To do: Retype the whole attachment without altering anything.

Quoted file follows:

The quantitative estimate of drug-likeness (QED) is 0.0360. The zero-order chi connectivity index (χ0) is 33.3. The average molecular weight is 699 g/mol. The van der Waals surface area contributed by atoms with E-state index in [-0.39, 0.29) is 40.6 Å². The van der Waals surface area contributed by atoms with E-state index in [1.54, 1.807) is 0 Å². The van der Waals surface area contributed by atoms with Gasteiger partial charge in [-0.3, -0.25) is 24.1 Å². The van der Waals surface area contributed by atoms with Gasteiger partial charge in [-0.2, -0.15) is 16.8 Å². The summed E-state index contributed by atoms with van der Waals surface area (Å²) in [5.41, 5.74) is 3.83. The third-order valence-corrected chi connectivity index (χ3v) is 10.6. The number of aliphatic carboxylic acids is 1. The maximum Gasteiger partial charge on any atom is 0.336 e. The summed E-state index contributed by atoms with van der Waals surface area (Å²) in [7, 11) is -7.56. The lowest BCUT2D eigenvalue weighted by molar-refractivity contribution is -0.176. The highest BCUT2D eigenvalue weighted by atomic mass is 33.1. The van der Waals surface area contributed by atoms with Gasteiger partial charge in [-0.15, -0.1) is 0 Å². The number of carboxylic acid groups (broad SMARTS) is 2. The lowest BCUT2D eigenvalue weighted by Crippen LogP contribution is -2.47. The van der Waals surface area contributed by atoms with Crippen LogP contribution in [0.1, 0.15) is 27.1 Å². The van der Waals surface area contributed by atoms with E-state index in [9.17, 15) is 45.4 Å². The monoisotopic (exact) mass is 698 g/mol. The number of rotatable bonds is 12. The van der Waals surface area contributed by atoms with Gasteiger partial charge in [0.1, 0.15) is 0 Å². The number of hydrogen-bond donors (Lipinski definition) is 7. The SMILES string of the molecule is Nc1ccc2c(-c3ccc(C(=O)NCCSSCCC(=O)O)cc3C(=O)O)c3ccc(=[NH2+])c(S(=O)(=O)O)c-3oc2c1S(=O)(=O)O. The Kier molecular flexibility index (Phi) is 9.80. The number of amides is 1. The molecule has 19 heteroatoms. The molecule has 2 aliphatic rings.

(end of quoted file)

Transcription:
The quantitative estimate of drug-likeness (QED) is 0.0360. The zero-order chi connectivity index (χ0) is 33.3. The average molecular weight is 699 g/mol. The van der Waals surface area contributed by atoms with E-state index in [-0.39, 0.29) is 40.6 Å². The van der Waals surface area contributed by atoms with E-state index in [1.54, 1.807) is 0 Å². The van der Waals surface area contributed by atoms with Gasteiger partial charge in [-0.3, -0.25) is 24.1 Å². The van der Waals surface area contributed by atoms with Gasteiger partial charge in [-0.2, -0.15) is 16.8 Å². The summed E-state index contributed by atoms with van der Waals surface area (Å²) in [5.41, 5.74) is 3.83. The third-order valence-corrected chi connectivity index (χ3v) is 10.6. The number of aliphatic carboxylic acids is 1. The maximum Gasteiger partial charge on any atom is 0.336 e. The summed E-state index contributed by atoms with van der Waals surface area (Å²) in [7, 11) is -7.56. The lowest BCUT2D eigenvalue weighted by molar-refractivity contribution is -0.176. The highest BCUT2D eigenvalue weighted by atomic mass is 33.1. The van der Waals surface area contributed by atoms with Gasteiger partial charge in [-0.15, -0.1) is 0 Å². The number of carboxylic acid groups (broad SMARTS) is 2. The lowest BCUT2D eigenvalue weighted by Crippen LogP contribution is -2.47. The van der Waals surface area contributed by atoms with Crippen LogP contribution in [0.1, 0.15) is 27.1 Å². The van der Waals surface area contributed by atoms with E-state index in [9.17, 15) is 45.4 Å². The monoisotopic (exact) mass is 698 g/mol. The number of rotatable bonds is 12. The van der Waals surface area contributed by atoms with Gasteiger partial charge in [0.1, 0.15) is 0 Å². The number of hydrogen-bond donors (Lipinski definition) is 7. The SMILES string of the molecule is Nc1ccc2c(-c3ccc(C(=O)NCCSSCCC(=O)O)cc3C(=O)O)c3ccc(=[NH2+])c(S(=O)(=O)O)c-3oc2c1S(=O)(=O)O. The Kier molecular flexibility index (Phi) is 9.80. The number of amides is 1. The molecule has 19 heteroatoms. The molecule has 2 aliphatic rings.